Alice's Weeping at Window After Dance

Alice Later Being Courted on Her Front Porch by Walter

Pre-Dinner Caviar Sandwiches

The Awkward Dinner Party

Ending Porch Kiss with Arthur

All of Me (1984)

  • director Carl Reiner's clever role-reversal fantasy comedy with gender-switching (body and spirit transference) and physical slapstick comedy was his fourth film in collaboration with Steve Martin, following The Jerk (1979), Dead Men Don't Wear Plaid (1982), and The Man With Two Brains (1983)
  • the gender-switching was performed by its comedy stars Steve Martin and Lily Tomlin; they played two parts or personalities of the same person (a left male side and right female side)
  • one of the personalities was unhappy 38 year-old Los Angeles lawyer and aspiring jazz band guitarist-musician Roger Cobb (Steve Martin), who was dating his attorney-boss Burton Schuyler's (Dana Elcar) daughter Peggy (Madolyn Smith); he was upset that she brought him an African grave post for a birthday gift, and stated that he couldn't commit to marriage (the "M" word)
  • Roger's boss represented wealthy, selfish, terminally-ill and dying, bedridden invalid client/spinster Edwina Cutwater (Lily Tomlin)
  • during a meeting with Edwina to take charge of her affairs after her imminent death, Roger learned that Edwina was planning to return from the dead; with Roger, Edwina designated in her amended will that after dying, all of her $20 million dollar inheritance would go to her stableman Fred's (Eric Christmas) beautiful daughter Terry Hoskins (Victoria Tennant)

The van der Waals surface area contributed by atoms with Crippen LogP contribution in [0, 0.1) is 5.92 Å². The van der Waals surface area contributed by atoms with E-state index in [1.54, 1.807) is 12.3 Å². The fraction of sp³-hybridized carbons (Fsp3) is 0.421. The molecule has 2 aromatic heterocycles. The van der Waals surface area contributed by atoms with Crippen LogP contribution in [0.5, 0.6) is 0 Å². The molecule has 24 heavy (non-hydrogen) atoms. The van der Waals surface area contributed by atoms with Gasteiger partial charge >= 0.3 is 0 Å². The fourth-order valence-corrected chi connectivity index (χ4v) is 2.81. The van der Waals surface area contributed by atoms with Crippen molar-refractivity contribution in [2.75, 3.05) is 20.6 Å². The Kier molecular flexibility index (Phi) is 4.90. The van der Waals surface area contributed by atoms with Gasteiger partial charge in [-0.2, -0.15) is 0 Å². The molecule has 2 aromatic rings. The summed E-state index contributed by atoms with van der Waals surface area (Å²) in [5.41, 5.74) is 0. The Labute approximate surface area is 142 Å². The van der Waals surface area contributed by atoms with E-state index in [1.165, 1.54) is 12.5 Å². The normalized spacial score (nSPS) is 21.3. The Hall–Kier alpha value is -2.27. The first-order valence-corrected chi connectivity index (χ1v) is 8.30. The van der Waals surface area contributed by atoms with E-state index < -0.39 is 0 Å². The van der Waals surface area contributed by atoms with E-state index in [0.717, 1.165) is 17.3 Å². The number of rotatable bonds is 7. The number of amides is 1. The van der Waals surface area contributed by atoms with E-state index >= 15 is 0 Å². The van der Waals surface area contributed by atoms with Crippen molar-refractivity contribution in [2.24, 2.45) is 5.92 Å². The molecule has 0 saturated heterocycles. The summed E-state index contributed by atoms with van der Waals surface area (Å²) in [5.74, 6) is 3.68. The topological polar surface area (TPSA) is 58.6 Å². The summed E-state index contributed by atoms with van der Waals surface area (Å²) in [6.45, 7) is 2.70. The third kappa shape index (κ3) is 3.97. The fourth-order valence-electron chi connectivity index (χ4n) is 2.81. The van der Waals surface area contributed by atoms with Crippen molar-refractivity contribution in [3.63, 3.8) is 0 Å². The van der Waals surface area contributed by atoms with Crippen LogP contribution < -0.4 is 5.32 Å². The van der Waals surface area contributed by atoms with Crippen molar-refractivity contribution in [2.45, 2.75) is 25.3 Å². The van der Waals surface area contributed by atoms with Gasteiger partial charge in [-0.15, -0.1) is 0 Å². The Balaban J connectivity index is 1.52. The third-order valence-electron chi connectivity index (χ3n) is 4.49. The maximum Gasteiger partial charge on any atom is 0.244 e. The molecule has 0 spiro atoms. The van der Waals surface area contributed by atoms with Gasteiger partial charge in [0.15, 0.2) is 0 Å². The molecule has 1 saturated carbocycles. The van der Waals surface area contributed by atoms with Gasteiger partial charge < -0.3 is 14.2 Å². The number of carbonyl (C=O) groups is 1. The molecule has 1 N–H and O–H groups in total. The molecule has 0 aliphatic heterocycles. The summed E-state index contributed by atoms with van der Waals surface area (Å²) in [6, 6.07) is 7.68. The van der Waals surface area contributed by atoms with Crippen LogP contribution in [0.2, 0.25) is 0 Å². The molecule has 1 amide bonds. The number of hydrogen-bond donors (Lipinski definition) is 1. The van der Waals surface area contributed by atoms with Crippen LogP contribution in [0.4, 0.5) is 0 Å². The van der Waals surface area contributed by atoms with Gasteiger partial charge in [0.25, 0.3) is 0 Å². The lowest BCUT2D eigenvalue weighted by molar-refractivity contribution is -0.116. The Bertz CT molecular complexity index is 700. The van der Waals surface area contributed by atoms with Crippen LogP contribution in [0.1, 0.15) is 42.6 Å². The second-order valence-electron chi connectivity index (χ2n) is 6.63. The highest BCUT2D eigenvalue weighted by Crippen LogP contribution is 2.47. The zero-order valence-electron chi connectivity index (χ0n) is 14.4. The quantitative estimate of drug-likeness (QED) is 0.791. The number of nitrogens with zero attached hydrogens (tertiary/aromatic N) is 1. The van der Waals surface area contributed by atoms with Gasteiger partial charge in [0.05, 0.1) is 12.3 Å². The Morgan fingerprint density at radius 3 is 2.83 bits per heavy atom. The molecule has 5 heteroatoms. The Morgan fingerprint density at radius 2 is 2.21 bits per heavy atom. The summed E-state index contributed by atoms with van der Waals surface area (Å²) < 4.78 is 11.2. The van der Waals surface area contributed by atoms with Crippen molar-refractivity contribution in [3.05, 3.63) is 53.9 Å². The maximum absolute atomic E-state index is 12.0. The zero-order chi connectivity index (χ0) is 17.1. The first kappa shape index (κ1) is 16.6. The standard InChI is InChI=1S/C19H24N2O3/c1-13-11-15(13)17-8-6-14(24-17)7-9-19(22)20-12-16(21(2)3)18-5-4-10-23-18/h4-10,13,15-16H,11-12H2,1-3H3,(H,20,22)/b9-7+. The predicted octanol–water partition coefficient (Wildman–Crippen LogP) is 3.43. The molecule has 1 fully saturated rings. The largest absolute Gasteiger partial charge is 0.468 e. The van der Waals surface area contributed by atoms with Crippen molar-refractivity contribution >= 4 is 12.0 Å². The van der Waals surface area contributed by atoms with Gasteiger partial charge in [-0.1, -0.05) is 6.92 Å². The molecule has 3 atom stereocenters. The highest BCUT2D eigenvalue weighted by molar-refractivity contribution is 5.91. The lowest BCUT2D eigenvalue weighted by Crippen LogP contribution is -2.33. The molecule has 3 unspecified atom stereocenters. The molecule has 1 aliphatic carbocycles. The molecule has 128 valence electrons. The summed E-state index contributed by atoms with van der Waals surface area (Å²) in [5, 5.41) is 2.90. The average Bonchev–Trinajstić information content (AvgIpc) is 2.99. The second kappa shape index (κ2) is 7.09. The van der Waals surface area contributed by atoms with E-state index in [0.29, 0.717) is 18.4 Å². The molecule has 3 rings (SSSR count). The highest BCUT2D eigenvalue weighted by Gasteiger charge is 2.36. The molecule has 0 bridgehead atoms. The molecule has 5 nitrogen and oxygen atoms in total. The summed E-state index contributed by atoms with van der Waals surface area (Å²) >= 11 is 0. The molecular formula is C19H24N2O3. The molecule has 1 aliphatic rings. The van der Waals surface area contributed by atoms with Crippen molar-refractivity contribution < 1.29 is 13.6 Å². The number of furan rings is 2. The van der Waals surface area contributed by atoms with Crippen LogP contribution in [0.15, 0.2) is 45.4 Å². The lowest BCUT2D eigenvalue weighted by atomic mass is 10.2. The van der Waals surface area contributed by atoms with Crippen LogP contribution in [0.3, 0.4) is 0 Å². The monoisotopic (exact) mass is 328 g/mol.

Dying Millionairess Spinster/Client Edwina Cutwater (Lily Tomlin)

Stableman Fred's (Eric Christmas) Daughter Terry Hoskins (Victoria Tennant)
  • Edwina had made a deal with Terry that her soul would 'transmigrate' or be relocated and enter into Terry's body, while Terry's soul would be released to the universe; Terry claimed that she was uninterested in Edwina's fortune
  • unexpectedly during the soul transfer procedure while Edwina was at the law firm, the millionairess' soul transmigrated into Roger's body through the misguided efforts of her befuddled, incomprehensible but beatific Tibetan shaman/mystic and spiritual advisor Prahka Lasa (Richard Libertini); the sacred bowl where Edwina's soul was temporarily relocated accidentally tumbled out of the window onto Roger’s head as he departed from the building; he asked himself: "What the hell is happening to me?"; afterwards, Edwina could only be seen in mirrors or other reflections; Roger asked when he viewed her in a rear-view mirror ("What the hell are you doing in there?")
  • in a number of hilarious scenes, Roger (on the left side) fought with his female 'Edwina' half (on the right side) whenever he did anything (such as drive, walk down the street, or make love); they had a tug-of-war as they attempted to walk down the street together ("First me, then you, me, you, me, you...")
  • in a bathroom scene shortly later, Roger entered and proceeded to the urinal, where he tried to teach his half-female body what to do (Edwina was instructed to remove his "little fireman" or "Mr. Ed" and "tap" twice afterwards); Roger was overheard speaking strangely as if he was possessed by an invisible spirit by Burton's partner Mr. Mifflin (Michael Ensign)
  • during a misunderstanding and believing that Roger was cheating and having sex with "Edwina" in his office - due to hearing their constant bickering and talking, Peggy confronted Roger; she was even led to believe that Roger had sex with the "dead" Edwina who died that day; she was also incensed that Roger was involved in her family's divorce court proceedings and represented the side against her own mother; she gave Roger an ultimatum ("It's either me or your balls, Roger") and he chose his manhood; when she departed, she claimed that all of her orgasms were faked